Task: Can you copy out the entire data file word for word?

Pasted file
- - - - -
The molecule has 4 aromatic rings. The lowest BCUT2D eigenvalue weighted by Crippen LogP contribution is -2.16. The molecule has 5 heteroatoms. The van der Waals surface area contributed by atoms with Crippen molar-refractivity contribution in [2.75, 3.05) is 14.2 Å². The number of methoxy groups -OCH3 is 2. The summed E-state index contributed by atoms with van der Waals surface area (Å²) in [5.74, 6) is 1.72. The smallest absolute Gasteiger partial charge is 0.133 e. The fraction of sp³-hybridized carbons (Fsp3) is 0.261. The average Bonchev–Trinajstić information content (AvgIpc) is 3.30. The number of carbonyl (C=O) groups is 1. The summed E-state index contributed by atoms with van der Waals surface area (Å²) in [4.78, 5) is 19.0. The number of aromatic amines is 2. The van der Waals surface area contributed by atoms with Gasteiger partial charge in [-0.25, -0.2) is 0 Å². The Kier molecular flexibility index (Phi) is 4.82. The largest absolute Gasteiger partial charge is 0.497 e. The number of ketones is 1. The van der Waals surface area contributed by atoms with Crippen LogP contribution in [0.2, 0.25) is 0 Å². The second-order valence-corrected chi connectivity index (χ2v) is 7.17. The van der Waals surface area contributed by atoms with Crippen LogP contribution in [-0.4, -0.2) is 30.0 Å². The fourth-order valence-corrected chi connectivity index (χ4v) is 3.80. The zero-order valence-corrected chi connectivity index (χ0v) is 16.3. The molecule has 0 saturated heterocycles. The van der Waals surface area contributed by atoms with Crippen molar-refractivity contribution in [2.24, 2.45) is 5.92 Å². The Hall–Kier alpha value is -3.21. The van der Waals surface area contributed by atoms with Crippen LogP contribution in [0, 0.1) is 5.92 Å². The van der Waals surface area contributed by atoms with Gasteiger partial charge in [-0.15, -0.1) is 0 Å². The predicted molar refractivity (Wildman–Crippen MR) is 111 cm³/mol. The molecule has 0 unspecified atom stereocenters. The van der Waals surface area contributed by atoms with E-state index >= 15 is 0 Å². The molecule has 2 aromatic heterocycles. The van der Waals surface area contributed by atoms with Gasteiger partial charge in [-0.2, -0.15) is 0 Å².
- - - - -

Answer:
The molecule has 4 aromatic rings. The lowest BCUT2D eigenvalue weighted by Crippen LogP contribution is -2.16. The molecule has 5 heteroatoms. The van der Waals surface area contributed by atoms with Crippen molar-refractivity contribution in [2.75, 3.05) is 14.2 Å². The number of methoxy groups -OCH3 is 2. The summed E-state index contributed by atoms with van der Waals surface area (Å²) in [5.74, 6) is 1.72. The smallest absolute Gasteiger partial charge is 0.133 e. The fraction of sp³-hybridized carbons (Fsp3) is 0.261. The average Bonchev–Trinajstić information content (AvgIpc) is 3.30. The number of carbonyl (C=O) groups is 1. The summed E-state index contributed by atoms with van der Waals surface area (Å²) in [4.78, 5) is 19.0. The number of aromatic amines is 2. The van der Waals surface area contributed by atoms with Gasteiger partial charge in [-0.25, -0.2) is 0 Å². The Kier molecular flexibility index (Phi) is 4.82. The largest absolute Gasteiger partial charge is 0.497 e. The number of ketones is 1. The van der Waals surface area contributed by atoms with Crippen LogP contribution in [0.2, 0.25) is 0 Å². The second-order valence-corrected chi connectivity index (χ2v) is 7.17. The van der Waals surface area contributed by atoms with Crippen LogP contribution in [-0.4, -0.2) is 30.0 Å². The fourth-order valence-corrected chi connectivity index (χ4v) is 3.80. The zero-order valence-corrected chi connectivity index (χ0v) is 16.3. The molecule has 0 saturated heterocycles. The van der Waals surface area contributed by atoms with Crippen molar-refractivity contribution in [2.24, 2.45) is 5.92 Å². The Hall–Kier alpha value is -3.21. The van der Waals surface area contributed by atoms with Crippen LogP contribution in [0, 0.1) is 5.92 Å². The van der Waals surface area contributed by atoms with Gasteiger partial charge in [-0.15, -0.1) is 0 Å². The predicted molar refractivity (Wildman–Crippen MR) is 111 cm³/mol. The molecule has 0 unspecified atom stereocenters. The van der Waals surface area contributed by atoms with E-state index >= 15 is 0 Å². The molecule has 2 aromatic heterocycles. The van der Waals surface area contributed by atoms with Gasteiger partial charge in [-0.2, -0.15) is 0 Å².